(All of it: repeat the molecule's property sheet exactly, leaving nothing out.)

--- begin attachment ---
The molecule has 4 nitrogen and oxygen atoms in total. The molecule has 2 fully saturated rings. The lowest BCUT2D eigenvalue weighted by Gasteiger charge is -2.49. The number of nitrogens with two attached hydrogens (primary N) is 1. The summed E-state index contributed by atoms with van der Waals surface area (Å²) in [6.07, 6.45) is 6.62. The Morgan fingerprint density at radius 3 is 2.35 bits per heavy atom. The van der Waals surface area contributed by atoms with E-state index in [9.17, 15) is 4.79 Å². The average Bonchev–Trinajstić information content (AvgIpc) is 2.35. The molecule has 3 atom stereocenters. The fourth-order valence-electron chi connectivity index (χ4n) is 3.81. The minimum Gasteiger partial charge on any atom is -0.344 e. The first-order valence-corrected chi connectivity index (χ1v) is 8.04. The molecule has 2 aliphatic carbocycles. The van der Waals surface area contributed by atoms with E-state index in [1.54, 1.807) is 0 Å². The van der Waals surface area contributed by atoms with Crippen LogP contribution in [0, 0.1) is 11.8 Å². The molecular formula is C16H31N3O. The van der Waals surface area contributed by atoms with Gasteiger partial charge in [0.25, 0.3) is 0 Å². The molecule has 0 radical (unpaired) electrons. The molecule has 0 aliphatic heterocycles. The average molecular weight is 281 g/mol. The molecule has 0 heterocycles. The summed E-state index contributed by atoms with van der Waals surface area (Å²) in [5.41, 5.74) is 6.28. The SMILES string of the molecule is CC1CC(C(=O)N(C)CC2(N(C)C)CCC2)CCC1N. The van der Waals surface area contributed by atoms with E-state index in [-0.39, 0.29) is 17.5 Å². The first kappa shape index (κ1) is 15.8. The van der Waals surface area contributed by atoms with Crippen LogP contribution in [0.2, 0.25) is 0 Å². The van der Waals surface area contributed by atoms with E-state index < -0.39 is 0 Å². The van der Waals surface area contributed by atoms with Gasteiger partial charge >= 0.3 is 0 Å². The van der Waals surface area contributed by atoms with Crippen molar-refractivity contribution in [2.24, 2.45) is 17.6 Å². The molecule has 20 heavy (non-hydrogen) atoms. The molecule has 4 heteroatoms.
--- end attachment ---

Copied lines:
The molecule has 4 nitrogen and oxygen atoms in total. The molecule has 2 fully saturated rings. The lowest BCUT2D eigenvalue weighted by Gasteiger charge is -2.49. The number of nitrogens with two attached hydrogens (primary N) is 1. The summed E-state index contributed by atoms with van der Waals surface area (Å²) in [6.07, 6.45) is 6.62. The Morgan fingerprint density at radius 3 is 2.35 bits per heavy atom. The van der Waals surface area contributed by atoms with E-state index in [9.17, 15) is 4.79 Å². The average Bonchev–Trinajstić information content (AvgIpc) is 2.35. The molecule has 3 atom stereocenters. The fourth-order valence-electron chi connectivity index (χ4n) is 3.81. The minimum Gasteiger partial charge on any atom is -0.344 e. The first-order valence-corrected chi connectivity index (χ1v) is 8.04. The molecule has 2 aliphatic carbocycles. The van der Waals surface area contributed by atoms with E-state index in [1.54, 1.807) is 0 Å². The van der Waals surface area contributed by atoms with Crippen LogP contribution in [0, 0.1) is 11.8 Å². The molecular formula is C16H31N3O. The van der Waals surface area contributed by atoms with Gasteiger partial charge in [0.25, 0.3) is 0 Å². The molecule has 0 radical (unpaired) electrons. The molecule has 0 aliphatic heterocycles. The average molecular weight is 281 g/mol. The molecule has 0 heterocycles. The summed E-state index contributed by atoms with van der Waals surface area (Å²) in [5.41, 5.74) is 6.28. The SMILES string of the molecule is CC1CC(C(=O)N(C)CC2(N(C)C)CCC2)CCC1N. The van der Waals surface area contributed by atoms with E-state index in [-0.39, 0.29) is 17.5 Å². The first kappa shape index (κ1) is 15.8. The van der Waals surface area contributed by atoms with Crippen LogP contribution in [0.2, 0.25) is 0 Å². The van der Waals surface area contributed by atoms with E-state index < -0.39 is 0 Å². The van der Waals surface area contributed by atoms with Gasteiger partial charge >= 0.3 is 0 Å². The van der Waals surface area contributed by atoms with Crippen molar-refractivity contribution in [2.24, 2.45) is 17.6 Å². The molecule has 20 heavy (non-hydrogen) atoms. The molecule has 4 heteroatoms.